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Assessing the 2012 presidential election

Photo by Mary Knox Merrill.

The 2012 presidential election may be about a year away, but that hasn’t stopped politicians and academics from analyzing the race from a scholarly perspective.

Speaking at a conference entitled “The Presidential Election of 2012: Candidates, Issues and Parties,” held in Raytheon Amphitheater last Thursday, Northeastern University political science professor William Crotty said, “The nomination process begins in less than two months. This is it. We’re here.”

Obama’s election was supposed to be a “progressive realignment of national policies,” added Crotty, the Thomas P. O’Neill Chair in Public Life. “Well, none of that happened.”

The conference — cosponsored by the O’Neill Chair and the Department of Political Science — included an early morning panel discussion on policy-making in the Obama administration, a lecture on the impact of the Occupy Wall Street movement on the 2012 race and an afternoon panel discussion on politics and the Obama presidency, which featured a lecture by Distinguished Professor of Political Science Michael Dukakis.

He called his experiences as the 1988 Democratic nominee for president both humbling and exhausting.

“It’s an extraordinary country with extraordinary people,” Dukakis recalled. “And the worst thing about not being able to succeed is disappointing all those folks who supported you and believed in you.”

The primary issues in the 2012 campaign are still emerging, noted Scott L. McLean, chair of the philosophy and political science department at Quinnipiac University, a highly-regarded center for political polling.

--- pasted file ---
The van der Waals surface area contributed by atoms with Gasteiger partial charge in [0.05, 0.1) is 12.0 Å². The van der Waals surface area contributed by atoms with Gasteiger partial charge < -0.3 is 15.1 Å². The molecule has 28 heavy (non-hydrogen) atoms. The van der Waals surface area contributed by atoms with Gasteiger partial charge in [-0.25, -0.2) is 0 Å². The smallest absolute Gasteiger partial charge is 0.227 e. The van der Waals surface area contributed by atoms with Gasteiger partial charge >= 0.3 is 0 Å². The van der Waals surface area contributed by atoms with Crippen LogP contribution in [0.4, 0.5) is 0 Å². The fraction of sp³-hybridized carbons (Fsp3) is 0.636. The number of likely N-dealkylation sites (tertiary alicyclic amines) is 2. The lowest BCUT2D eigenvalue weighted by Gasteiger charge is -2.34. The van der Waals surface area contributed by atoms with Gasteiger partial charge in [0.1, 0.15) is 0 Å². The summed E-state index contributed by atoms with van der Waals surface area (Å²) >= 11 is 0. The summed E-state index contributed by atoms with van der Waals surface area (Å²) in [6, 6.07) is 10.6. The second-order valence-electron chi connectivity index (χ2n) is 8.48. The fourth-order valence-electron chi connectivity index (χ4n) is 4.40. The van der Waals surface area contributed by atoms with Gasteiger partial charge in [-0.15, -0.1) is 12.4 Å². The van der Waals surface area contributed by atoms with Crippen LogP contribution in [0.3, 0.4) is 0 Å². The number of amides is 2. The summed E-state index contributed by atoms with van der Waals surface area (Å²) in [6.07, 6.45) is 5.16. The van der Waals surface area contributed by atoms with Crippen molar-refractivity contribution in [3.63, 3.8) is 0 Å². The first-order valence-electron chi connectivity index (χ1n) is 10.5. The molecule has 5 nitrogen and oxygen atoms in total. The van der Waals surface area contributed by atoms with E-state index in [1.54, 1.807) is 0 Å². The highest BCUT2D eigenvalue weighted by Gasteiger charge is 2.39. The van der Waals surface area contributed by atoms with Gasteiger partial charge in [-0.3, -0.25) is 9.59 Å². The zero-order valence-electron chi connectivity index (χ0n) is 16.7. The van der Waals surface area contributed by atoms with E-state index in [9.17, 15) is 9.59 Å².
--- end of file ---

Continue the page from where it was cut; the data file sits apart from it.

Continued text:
“I largely see the 2012 election as a campaign to define what the issues are, and that is still changing,” McLean said. “This summer, the issue was debt and the deficit, and now this fall we’re seeing the issue is shifting toward income inequality.”

Crotty said a major factor in the upcoming campaign would be that Democratic voters are far less supportive of President Obama than they were of candidate Obama. Republican voters, he noted, may be more eager to vote against Obama than for the eventual GOP nominee, who conference attendees agreed would be former Massachusetts governor Mitt Romney.

“Democratic voters are just not enthusiastic about this election,” Crotty said. “Jobs will be an issue, but clearly that’s not going to work to [Obama’s] benefit.”

The importance of holding conferences to discuss hot-button political issues cannot be understated, noted Mary Loeffelholz, Northeastern’s vice provost for academic affairs.

“We’ve seen rulers toppled in countries that weren’t even on our agenda last time, plus growing unsustainability and issues of equity that have prompted wonder about our future,” she said. “Well some of us have stopped wondering and gone on to occupy Wall Street or to spread the Tea Party’s message through the nomination process. These are all important discussions.”